US4209275A - Twist drill - Google Patents

Twist drill Download PDF

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Publication number
US4209275A
US4209275A US05955650 US95565078A US4209275A US 4209275 A US4209275 A US 4209275A US 05955650 US05955650 US 05955650 US 95565078 A US95565078 A US 95565078A US 4209275 A US4209275 A US 4209275A
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US
Grant status
Grant
Patent type
Prior art keywords
cutting
drill
point
chisel
shoulders
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Legal status (The legal status is an assumption and is not a legal conclusion. Google has not performed a legal analysis and makes no representation as to the accuracy of the status listed.)
Expired - Lifetime
Application number
US05955650
Inventor
Joo B. Kim
Original Assignee
Kim Joo B
Priority date (The priority date is an assumption and is not a legal conclusion. Google has not performed a legal analysis and makes no representation as to the accuracy of the date listed.)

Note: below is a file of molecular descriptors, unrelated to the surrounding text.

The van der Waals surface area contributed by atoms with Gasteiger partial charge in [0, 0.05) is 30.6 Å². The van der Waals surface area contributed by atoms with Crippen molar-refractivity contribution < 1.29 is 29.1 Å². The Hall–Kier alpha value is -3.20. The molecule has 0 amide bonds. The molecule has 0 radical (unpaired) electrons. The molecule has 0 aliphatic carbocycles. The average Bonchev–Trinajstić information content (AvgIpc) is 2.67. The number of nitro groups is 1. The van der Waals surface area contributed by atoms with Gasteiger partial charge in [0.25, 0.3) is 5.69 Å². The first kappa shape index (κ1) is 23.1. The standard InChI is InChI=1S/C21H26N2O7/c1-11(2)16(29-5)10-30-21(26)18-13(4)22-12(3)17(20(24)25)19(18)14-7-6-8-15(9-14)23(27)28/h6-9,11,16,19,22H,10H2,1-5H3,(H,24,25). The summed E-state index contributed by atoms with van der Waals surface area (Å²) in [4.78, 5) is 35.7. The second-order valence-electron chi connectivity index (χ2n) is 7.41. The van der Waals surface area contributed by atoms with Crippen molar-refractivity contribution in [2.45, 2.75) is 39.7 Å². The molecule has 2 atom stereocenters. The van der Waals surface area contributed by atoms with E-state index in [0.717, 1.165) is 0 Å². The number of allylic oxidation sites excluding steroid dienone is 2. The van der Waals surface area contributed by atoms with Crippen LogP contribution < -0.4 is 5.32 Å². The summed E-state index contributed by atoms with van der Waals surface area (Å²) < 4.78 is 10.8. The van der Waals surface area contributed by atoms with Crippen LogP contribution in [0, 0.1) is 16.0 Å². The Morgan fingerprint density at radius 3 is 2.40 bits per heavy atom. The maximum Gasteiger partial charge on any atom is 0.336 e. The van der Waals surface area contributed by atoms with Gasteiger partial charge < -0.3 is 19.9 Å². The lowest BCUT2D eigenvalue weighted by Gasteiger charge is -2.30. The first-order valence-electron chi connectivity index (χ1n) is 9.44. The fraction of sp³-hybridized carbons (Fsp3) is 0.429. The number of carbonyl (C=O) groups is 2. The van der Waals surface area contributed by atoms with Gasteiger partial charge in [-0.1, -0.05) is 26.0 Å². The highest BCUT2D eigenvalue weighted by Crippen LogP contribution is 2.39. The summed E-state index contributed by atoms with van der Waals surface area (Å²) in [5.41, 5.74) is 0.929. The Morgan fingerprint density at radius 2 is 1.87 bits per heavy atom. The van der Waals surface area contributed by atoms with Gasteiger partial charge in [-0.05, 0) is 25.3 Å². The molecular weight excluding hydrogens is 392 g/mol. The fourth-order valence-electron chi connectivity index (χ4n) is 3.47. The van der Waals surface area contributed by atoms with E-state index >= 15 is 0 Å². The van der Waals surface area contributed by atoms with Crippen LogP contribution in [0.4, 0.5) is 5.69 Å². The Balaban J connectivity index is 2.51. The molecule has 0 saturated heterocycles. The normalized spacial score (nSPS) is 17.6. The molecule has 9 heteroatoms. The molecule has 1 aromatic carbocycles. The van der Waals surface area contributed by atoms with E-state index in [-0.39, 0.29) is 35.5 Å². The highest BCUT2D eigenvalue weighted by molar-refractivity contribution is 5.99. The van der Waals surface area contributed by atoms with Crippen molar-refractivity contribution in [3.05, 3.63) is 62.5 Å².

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    • BPERFORMING OPERATIONS; TRANSPORTING
    • B23MACHINE TOOLS; METAL-WORKING NOT OTHERWISE PROVIDED FOR
    • B23BTURNING; BORING
    • B23B51/00Tools for drilling machines
    • B23B51/02Twist drills
    • BPERFORMING OPERATIONS; TRANSPORTING
    • B23MACHINE TOOLS; METAL-WORKING NOT OTHERWISE PROVIDED FOR
    • B23BTURNING; BORING
    • B23B2251/00Details of tools for drilling machines
    • B23B2251/18Configuration of the drill point
    • YGENERAL TAGGING OF NEW TECHNOLOGICAL DEVELOPMENTS; GENERAL TAGGING OF CROSS-SECTIONAL TECHNOLOGIES SPANNING OVER SEVERAL SECTIONS OF THE IPC; TECHNICAL SUBJECTS COVERED BY FORMER USPC CROSS-REFERENCE ART COLLECTIONS [XRACs] AND DIGESTS
    • Y10TECHNICAL SUBJECTS COVERED BY FORMER USPC
    • Y10TTECHNICAL SUBJECTS COVERED BY FORMER US CLASSIFICATION
    • Y10T408/00Cutting by use of rotating axially moving tool